The Talented Chews of El Paso
Check out Martha I. Chew Sánchez’ Corridos in Migrant Memory: Corridos are ballads particular to Mexican traditions that are used to analyze or recall a particular political, cultural, and natural event important to the communities where they are performed.
As part of the cultural memory, many of the most popular corridos express the immigrant experience: exploitation, surveillance, and dehumanization stemming from racism and classism of the host country.
The corrido helps Mexican immigrants in the United States to humanize, dignify, and make sense of their transnational experiences as racial minorities. Corridos in Migrant Memory examines the role of corridos in shaping the cultural memories and identities of transnational Mexican groups.
These narrative songs, dating from the earliest colonial times, recount the historical circumstances surrounding a model protagonist whose history embodies the everyday experiences and values of the community.
The everyday experiences and cultural expressions of Mexican-Americans and Mexican immigrants have not found their way into textbooks in Mexico or in the United States. Martha Chew Sánchez's study provides a foundation upon which to build an understanding of the corrido. Martha I. Chew Sánchez is assistant professor of global studies at St. Lawrence University, Canton, New York.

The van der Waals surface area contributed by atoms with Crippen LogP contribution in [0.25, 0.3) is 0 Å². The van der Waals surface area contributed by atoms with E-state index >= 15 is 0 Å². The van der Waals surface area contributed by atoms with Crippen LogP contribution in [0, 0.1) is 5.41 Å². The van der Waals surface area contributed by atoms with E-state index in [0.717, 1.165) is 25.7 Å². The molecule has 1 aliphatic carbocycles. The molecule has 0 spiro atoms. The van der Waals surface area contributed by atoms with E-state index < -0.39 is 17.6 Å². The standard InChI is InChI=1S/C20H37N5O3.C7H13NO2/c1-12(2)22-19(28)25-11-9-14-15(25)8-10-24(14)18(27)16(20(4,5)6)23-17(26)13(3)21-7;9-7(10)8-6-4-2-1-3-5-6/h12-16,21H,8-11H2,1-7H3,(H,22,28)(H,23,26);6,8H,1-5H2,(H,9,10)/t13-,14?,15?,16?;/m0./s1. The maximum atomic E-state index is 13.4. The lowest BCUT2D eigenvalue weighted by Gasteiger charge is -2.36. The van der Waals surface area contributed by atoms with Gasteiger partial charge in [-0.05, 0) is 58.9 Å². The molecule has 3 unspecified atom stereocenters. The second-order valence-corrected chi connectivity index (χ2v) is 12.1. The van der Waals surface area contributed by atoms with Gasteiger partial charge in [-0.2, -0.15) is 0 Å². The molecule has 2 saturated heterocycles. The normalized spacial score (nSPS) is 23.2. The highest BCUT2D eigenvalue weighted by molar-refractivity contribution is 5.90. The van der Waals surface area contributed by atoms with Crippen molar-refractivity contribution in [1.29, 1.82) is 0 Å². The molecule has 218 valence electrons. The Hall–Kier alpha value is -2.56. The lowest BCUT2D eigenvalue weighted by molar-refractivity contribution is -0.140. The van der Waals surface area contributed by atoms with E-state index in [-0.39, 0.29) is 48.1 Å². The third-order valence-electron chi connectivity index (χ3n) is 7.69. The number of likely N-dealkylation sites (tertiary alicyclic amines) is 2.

Albino Carillo Enters the Blogosphere
Newspaper Tree Book Group
NPT is continuing its book group with a look back at a rollicking El Paso around the turn of the (past) century. The book is: “Them was the Days: From El Paso to Prohibition” by Owen P. White. If you don’t have a copy, this book is hard to find, except for on Amazon, where there are 29 available (used). You can order one today at:
See table of contents:
We will be meeting on Saturday, October 7 at 4:00 p.m. in our offices downtown at 109 N. Mesa (corner of Texas), 7th floor. Drinks, snacks, quarters for parking meters, etc. will be provided. Please let me know as soon as possible if you can’t come due to another conflict, so that we can extend other invitations.